2) CLINICAL MANIFESTATIONS
Mr. Darnel Nzeogwu-Uba Asks:
“What makes you and the doctor think that my kidney disease has advanced to End-Stage Renal Failure from Stage Three?”
In the early stages of Chronic Kidney Disease (CKD), there may be few signs and symptoms. Signs and symptoms in the early stages may be confused for other physical problems because they are nonspecific and can indicate several other things.
Signs and symptoms of the earlier stages of CKD include nausea, vomiting, loss of appetite, fatigue and weakness, sleep problems, changes in urine output (can include amount either more or less, color, frequency) decrease in mental abilities (concentration, memory) muscle twitches and cramps, swelling (usually in the feet and ankles), persistent itching, and hypertension. A client may present with all of these symptoms, some of them or none of them at all.
A major issue with CKD is that, due to the fact that the kidneys are extremely adaptable, signs and symptoms may not appear until irreversible damage has occurred.
Signs and symptoms that can occur in the late stages of CKD include: changes in skin color, bone pain, breath odor, bruising and bleeding with little stimulus, excessive thirst, frequent hiccups, and shortness of breath.
Hypertension, nausea and vomiting may be present in both early and late-stage CKD. As the disease progresses, if untreated, severe life threatening circumstances may develop such as metabolic acidosis (due to the inability of the kidney to reabsorb bicarbonate), hyperkalemia (due to the kidneys’ inability to excrete potassium) which can lead to arrhythmias. Finally, Chronic Kidney Disease can lead to congestive heart failure, coma and death.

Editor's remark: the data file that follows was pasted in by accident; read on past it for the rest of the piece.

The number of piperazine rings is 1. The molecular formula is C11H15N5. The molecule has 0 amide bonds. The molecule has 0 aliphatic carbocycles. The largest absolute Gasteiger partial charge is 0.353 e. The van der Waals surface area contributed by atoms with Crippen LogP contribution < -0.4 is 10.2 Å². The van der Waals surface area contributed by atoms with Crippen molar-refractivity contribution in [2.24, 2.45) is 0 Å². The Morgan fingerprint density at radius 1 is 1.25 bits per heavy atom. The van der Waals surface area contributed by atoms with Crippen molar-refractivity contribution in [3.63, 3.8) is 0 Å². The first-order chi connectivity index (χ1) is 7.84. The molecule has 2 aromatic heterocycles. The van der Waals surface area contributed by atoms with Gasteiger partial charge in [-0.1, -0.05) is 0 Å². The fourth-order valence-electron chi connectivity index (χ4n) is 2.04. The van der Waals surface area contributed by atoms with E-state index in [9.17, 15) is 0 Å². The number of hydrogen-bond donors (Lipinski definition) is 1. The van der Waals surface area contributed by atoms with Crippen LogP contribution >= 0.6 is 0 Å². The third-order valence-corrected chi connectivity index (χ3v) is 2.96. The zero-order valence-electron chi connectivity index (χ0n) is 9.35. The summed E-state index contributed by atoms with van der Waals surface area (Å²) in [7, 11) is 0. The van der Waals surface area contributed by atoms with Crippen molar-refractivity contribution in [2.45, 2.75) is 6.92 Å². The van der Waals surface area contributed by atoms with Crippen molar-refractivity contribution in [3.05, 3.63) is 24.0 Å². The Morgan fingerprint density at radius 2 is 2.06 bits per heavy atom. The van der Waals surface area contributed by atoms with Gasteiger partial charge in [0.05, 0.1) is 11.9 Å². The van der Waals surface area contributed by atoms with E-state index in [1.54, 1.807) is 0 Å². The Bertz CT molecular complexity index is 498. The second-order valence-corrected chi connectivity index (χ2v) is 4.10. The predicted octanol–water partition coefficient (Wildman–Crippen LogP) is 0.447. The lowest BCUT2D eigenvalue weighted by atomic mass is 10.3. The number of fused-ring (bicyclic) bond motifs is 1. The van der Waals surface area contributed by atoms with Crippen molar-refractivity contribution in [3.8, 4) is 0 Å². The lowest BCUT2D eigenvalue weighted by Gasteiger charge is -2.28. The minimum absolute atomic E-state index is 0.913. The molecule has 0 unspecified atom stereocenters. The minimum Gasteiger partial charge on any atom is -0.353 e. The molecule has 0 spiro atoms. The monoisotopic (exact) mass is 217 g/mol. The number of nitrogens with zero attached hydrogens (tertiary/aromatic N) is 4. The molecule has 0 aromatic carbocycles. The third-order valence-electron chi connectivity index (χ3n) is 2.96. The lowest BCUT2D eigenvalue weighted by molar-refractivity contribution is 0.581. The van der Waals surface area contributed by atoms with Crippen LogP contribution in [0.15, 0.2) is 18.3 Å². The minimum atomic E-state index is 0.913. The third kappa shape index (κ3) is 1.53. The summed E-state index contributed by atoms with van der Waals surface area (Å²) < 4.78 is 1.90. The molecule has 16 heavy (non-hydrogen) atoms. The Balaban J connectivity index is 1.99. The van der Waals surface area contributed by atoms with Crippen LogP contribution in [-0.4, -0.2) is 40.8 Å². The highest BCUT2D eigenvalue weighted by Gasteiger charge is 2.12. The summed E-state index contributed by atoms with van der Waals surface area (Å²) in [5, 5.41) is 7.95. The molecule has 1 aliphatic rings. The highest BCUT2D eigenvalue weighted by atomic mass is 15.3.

CKD & Fluid-Electrolyte Imbalances
Electrolytes or essential ions should always be in the state of homoeostasis. The fluid-electrolyte imbalances that we will look at in regards to CKD are, Sodium and water, Potassium, calcium and phosphorus and metabolic acidosis. Our kidneys play such an important role with the excretion of waste products, for metabolism, and the electrolyte balances. Because of this, the electrolytes, as mentioned above, are the ones that are affected when the kidneys no longer work properly, as is with CKD.
When it comes to sodium and water, if the kidneys begin to shut down from overload or underproduction, then clients are at risk for developing hyponatremia or hypernatremia. These complications can cause severe irreversible damages not just to the kidneys but other organs as well.
With a potassium imbalance, there is less complication as the levels generally remain at near normal as long as the RAAS and distal nephron flow is maintained. The problem occurs if the client is oliguric, causing Hyperkalemia, or if they have an increased potassium intake due to medications. Because once the levels are high the kidneys cannot get rid of the excess of potassium efficiently anymore. This can lead to several complications, but mainly arrhythmia’s.
Calcium and Phosphorus imbalances are related to the levels of parathyroid hormones. The more the kidneys decline, the higher the levels of calcium and phosphorus get, causing systemic problems.
The kidneys are responsible for regenerating bicarbonate, and when they are not working properly due to CKD the result will be metabolic acidosis. This is because the kidneys cannot reabsorb the excess bicarbonate. Although if caught early enough there is hope for correcting this issue, chronic acidosis, as experienced by those with CKD, leads to muscle protein breakdown and in turn a reduced albumin synthesis.
Your Answer to Mr. Darnel Nzeogwu-Uba’s Question:
In the earlier stages of your CKD you presented with more general symptoms, and it took blood tests for us to realize that those symptoms were related to your kidneys. Now that your disease has progressed, there are obvious signs and symptoms that have appeared that indicated to us that you are at a later stage of CKD. The symptoms that you presented with include: bone pain, breath odour, shortness of breath, changes in colour and amount of your urine, and we suspect you may have something called metabolic acidosis because you are breathing so quickly and your breaths are shallow.